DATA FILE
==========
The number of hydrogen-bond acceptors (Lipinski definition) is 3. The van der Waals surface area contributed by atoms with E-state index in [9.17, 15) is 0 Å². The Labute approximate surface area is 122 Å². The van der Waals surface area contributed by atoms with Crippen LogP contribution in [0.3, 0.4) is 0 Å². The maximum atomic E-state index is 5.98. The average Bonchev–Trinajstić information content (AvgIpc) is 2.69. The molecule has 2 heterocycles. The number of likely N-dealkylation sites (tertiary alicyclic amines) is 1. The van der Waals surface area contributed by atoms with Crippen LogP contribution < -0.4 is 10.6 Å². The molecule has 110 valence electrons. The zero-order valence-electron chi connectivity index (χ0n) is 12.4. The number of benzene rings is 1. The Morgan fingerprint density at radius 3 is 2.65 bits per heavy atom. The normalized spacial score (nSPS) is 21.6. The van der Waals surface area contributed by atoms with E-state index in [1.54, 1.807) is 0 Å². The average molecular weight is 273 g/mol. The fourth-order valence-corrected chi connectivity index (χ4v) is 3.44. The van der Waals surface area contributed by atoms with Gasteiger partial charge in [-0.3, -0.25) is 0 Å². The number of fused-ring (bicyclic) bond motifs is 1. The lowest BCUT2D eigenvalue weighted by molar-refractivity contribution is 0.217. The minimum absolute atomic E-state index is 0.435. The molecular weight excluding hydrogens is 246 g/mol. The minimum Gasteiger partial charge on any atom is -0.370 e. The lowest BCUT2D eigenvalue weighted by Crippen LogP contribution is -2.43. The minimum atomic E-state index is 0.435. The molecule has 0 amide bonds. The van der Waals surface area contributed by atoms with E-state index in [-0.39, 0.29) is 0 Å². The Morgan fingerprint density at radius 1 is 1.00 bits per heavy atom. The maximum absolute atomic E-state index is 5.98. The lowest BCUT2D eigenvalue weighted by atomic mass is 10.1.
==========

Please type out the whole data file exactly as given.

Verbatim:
The number of hydrogen-bond acceptors (Lipinski definition) is 3. The van der Waals surface area contributed by atoms with E-state index in [9.17, 15) is 0 Å². The Labute approximate surface area is 122 Å². The van der Waals surface area contributed by atoms with Crippen LogP contribution in [0.3, 0.4) is 0 Å². The maximum atomic E-state index is 5.98. The average Bonchev–Trinajstić information content (AvgIpc) is 2.69. The molecule has 2 heterocycles. The number of likely N-dealkylation sites (tertiary alicyclic amines) is 1. The van der Waals surface area contributed by atoms with Crippen LogP contribution < -0.4 is 10.6 Å². The molecule has 110 valence electrons. The zero-order valence-electron chi connectivity index (χ0n) is 12.4. The number of benzene rings is 1. The Morgan fingerprint density at radius 3 is 2.65 bits per heavy atom. The normalized spacial score (nSPS) is 21.6. The van der Waals surface area contributed by atoms with E-state index in [1.54, 1.807) is 0 Å². The average molecular weight is 273 g/mol. The fourth-order valence-corrected chi connectivity index (χ4v) is 3.44. The van der Waals surface area contributed by atoms with Gasteiger partial charge in [-0.3, -0.25) is 0 Å². The number of fused-ring (bicyclic) bond motifs is 1. The lowest BCUT2D eigenvalue weighted by molar-refractivity contribution is 0.217. The minimum absolute atomic E-state index is 0.435. The molecular weight excluding hydrogens is 246 g/mol. The minimum Gasteiger partial charge on any atom is -0.370 e. The lowest BCUT2D eigenvalue weighted by Crippen LogP contribution is -2.43. The minimum atomic E-state index is 0.435. The molecule has 0 amide bonds. The van der Waals surface area contributed by atoms with E-state index in [-0.39, 0.29) is 0 Å². The Morgan fingerprint density at radius 1 is 1.00 bits per heavy atom. The maximum absolute atomic E-state index is 5.98. The lowest BCUT2D eigenvalue weighted by atomic mass is 10.1.